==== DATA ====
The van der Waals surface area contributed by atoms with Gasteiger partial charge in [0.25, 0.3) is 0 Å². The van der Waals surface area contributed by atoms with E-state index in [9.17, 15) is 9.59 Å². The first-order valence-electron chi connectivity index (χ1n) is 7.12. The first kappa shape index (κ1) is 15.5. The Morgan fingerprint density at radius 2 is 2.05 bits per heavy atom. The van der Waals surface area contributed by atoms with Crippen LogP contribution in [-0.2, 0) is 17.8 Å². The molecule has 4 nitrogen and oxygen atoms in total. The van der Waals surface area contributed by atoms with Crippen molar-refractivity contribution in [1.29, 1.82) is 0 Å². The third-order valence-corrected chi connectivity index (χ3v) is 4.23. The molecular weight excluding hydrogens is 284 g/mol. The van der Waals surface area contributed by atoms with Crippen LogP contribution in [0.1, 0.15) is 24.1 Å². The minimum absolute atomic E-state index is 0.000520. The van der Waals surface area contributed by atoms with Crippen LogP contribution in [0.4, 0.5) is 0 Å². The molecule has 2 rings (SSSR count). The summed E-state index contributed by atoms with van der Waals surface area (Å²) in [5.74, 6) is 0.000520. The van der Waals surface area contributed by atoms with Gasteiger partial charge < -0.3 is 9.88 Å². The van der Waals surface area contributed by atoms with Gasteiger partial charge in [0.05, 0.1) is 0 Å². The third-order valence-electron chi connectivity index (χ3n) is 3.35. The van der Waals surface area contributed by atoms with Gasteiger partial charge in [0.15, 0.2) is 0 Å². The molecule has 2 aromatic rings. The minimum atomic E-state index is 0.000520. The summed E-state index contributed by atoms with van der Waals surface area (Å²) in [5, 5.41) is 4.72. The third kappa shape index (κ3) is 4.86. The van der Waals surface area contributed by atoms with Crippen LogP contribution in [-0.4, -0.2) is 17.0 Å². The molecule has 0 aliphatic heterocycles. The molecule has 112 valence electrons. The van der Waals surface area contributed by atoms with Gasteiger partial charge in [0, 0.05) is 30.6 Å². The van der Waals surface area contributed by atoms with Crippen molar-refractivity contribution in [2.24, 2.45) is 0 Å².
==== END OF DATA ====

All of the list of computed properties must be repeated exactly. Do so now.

The van der Waals surface area contributed by atoms with Gasteiger partial charge in [0.25, 0.3) is 0 Å². The van der Waals surface area contributed by atoms with E-state index in [9.17, 15) is 9.59 Å². The first-order valence-electron chi connectivity index (χ1n) is 7.12. The first kappa shape index (κ1) is 15.5. The Morgan fingerprint density at radius 2 is 2.05 bits per heavy atom. The van der Waals surface area contributed by atoms with Crippen LogP contribution in [-0.2, 0) is 17.8 Å². The molecule has 4 nitrogen and oxygen atoms in total. The van der Waals surface area contributed by atoms with Crippen molar-refractivity contribution in [1.29, 1.82) is 0 Å². The third-order valence-corrected chi connectivity index (χ3v) is 4.23. The molecular weight excluding hydrogens is 284 g/mol. The van der Waals surface area contributed by atoms with Crippen LogP contribution in [0.1, 0.15) is 24.1 Å². The minimum absolute atomic E-state index is 0.000520. The van der Waals surface area contributed by atoms with Crippen LogP contribution in [0.4, 0.5) is 0 Å². The molecule has 2 rings (SSSR count). The summed E-state index contributed by atoms with van der Waals surface area (Å²) in [5.74, 6) is 0.000520. The van der Waals surface area contributed by atoms with Gasteiger partial charge < -0.3 is 9.88 Å². The van der Waals surface area contributed by atoms with Gasteiger partial charge in [0.05, 0.1) is 0 Å². The third-order valence-electron chi connectivity index (χ3n) is 3.35. The van der Waals surface area contributed by atoms with Gasteiger partial charge in [0.15, 0.2) is 0 Å². The molecule has 2 aromatic rings. The minimum atomic E-state index is 0.000520. The summed E-state index contributed by atoms with van der Waals surface area (Å²) in [5, 5.41) is 4.72. The third kappa shape index (κ3) is 4.86. The van der Waals surface area contributed by atoms with Crippen LogP contribution in [-0.4, -0.2) is 17.0 Å². The molecule has 0 aliphatic heterocycles. The molecule has 112 valence electrons. The van der Waals surface area contributed by atoms with Gasteiger partial charge in [0, 0.05) is 30.6 Å². The van der Waals surface area contributed by atoms with Crippen molar-refractivity contribution in [2.24, 2.45) is 0 Å².